Whether this step really helps a lot remains to be seen. Although the price has risen slightly for a short time, it has not been able to leave the long-lasting downward trend. But the Stellar Foundation is right about one thing: The Airdrops don’t (anymore) work properly. In September, the Foundation organized together with the chat app Keybase.io the biggest giveaway ever: 2 billion lumens — currently 140 million dollars — are distributed to users of Keybase.io in monthly intervals, as long as they fulfill a few, relatively simple conditions. At that time I described in an article how to participate in the giveaway.

But it turned out relatively quickly that people take advantage of giving so much away. Who would have thought that? Keybase had to start limiting access sometime after the announcement of the Airdrop. In the beginning, it was enough to register several “Paper Devices” and a sufficiently old Github account. That was one thing that could be done in a few minutes. Meanwhile, more and more people complain that they can’t participate in the Airdrop, although they can fulfill all conditions. Keybase has apparently excluded numerous countries from the lumen rain because of massive abuse. Half of the registrations were withdrawn.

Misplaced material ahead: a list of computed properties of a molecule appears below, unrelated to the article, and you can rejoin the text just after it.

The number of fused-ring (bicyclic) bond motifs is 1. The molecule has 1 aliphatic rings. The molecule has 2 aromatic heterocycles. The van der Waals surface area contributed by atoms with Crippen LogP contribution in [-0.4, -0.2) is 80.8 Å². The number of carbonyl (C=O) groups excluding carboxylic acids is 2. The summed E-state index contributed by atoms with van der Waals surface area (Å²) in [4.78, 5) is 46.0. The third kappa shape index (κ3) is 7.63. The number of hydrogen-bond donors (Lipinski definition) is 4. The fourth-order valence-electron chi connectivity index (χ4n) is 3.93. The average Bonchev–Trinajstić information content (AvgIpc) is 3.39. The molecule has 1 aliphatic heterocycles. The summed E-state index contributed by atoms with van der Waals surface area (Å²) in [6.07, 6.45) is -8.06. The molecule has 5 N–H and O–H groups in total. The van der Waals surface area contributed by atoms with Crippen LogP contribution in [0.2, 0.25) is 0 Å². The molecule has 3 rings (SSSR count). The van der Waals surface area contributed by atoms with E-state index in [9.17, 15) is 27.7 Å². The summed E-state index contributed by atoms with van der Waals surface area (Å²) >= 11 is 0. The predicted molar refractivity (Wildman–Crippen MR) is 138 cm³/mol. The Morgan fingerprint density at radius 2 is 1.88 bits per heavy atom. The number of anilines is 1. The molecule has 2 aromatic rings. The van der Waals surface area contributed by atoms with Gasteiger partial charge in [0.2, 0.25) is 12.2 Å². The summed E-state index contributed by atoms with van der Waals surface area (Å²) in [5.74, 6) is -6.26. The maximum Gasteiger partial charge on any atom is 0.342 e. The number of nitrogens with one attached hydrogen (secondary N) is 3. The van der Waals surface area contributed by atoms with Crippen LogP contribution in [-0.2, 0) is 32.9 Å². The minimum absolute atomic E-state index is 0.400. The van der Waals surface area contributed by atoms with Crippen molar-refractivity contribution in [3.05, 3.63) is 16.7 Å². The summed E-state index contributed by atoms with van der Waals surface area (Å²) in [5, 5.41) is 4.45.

But it turned out relatively quickly that people take advantage when you give so much away. Who would have thought that? Keybase had to start limiting access sometime after the announcement of the Airdrop. In the beginning, it was enough to register several “Paper Devices” and a sufficiently old Github account. That was one thing that could be done in a few minutes. Meanwhile, more and more people complain that they can’t participate in the Airdrop, although they can fulfill all conditions. Keybase has apparently excluded numerous countries from the lumen rain because of massive abuse. Half of the registrations were withdrawn.

But even that doesn’t help to prevent the users from using the Airdrop in a way that is probably not in the sense of the Stellar Foundation. In the last weeks, it started, and as it turns out, many people want to use the tokens, but only a few want to keep them. For example, someone has built a site where you can exchange your lumens for Lightning bitcoins. I also got lumens today — not so little, worth 48 Euro — and exchanged them promptly; not for BTC, but for Bitcoin SV, and gave some of them away immediately. The Airdrop becomes less an Airdrop for Stellar, but an Airdrop for the whole crypto scene.

Who participates in the Keybase-Airdrop — or who still manages to register — has a unique chance: He can pick up Stellar, exchange it for a coin of his choice, then either save the new coins or give them away in order to bring his own favorite coin a bit more into circulation.